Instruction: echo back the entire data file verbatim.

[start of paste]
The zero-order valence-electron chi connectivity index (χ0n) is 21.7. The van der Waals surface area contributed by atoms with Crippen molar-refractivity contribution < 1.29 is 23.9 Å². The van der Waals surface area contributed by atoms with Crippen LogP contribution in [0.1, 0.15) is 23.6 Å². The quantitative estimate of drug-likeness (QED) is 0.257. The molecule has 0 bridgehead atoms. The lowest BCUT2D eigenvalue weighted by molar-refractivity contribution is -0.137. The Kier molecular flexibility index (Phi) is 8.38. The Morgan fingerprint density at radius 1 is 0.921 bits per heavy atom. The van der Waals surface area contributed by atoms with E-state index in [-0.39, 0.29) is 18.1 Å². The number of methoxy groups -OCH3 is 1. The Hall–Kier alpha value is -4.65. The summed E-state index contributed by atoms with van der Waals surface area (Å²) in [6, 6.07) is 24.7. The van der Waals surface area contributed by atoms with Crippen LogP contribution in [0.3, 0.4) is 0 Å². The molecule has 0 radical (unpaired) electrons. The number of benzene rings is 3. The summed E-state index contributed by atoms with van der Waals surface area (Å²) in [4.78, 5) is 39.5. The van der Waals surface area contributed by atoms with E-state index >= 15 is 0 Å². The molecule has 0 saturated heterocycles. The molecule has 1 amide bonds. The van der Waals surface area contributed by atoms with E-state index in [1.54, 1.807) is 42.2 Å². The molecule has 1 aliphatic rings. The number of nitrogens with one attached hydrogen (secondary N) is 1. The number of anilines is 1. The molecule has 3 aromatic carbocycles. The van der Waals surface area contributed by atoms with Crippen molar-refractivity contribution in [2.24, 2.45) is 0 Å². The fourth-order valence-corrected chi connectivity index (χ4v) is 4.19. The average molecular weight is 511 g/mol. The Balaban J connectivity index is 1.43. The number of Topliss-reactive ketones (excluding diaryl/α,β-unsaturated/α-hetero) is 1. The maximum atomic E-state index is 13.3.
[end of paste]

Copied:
The zero-order valence-electron chi connectivity index (χ0n) is 21.7. The van der Waals surface area contributed by atoms with Crippen molar-refractivity contribution < 1.29 is 23.9 Å². The van der Waals surface area contributed by atoms with Crippen LogP contribution in [0.1, 0.15) is 23.6 Å². The quantitative estimate of drug-likeness (QED) is 0.257. The molecule has 0 bridgehead atoms. The lowest BCUT2D eigenvalue weighted by molar-refractivity contribution is -0.137. The Kier molecular flexibility index (Phi) is 8.38. The Morgan fingerprint density at radius 1 is 0.921 bits per heavy atom. The van der Waals surface area contributed by atoms with E-state index in [-0.39, 0.29) is 18.1 Å². The number of methoxy groups -OCH3 is 1. The Hall–Kier alpha value is -4.65. The summed E-state index contributed by atoms with van der Waals surface area (Å²) in [6, 6.07) is 24.7. The van der Waals surface area contributed by atoms with Crippen LogP contribution in [0.3, 0.4) is 0 Å². The molecule has 0 radical (unpaired) electrons. The number of benzene rings is 3. The summed E-state index contributed by atoms with van der Waals surface area (Å²) in [4.78, 5) is 39.5. The van der Waals surface area contributed by atoms with E-state index >= 15 is 0 Å². The molecule has 0 saturated heterocycles. The molecule has 1 amide bonds. The van der Waals surface area contributed by atoms with E-state index in [1.54, 1.807) is 42.2 Å². The molecule has 1 aliphatic rings. The number of nitrogens with one attached hydrogen (secondary N) is 1. The number of anilines is 1. The molecule has 3 aromatic carbocycles. The van der Waals surface area contributed by atoms with Crippen molar-refractivity contribution in [2.24, 2.45) is 0 Å². The fourth-order valence-corrected chi connectivity index (χ4v) is 4.19. The average molecular weight is 511 g/mol. The Balaban J connectivity index is 1.43. The number of Topliss-reactive ketones (excluding diaryl/α,β-unsaturated/α-hetero) is 1. The maximum atomic E-state index is 13.3.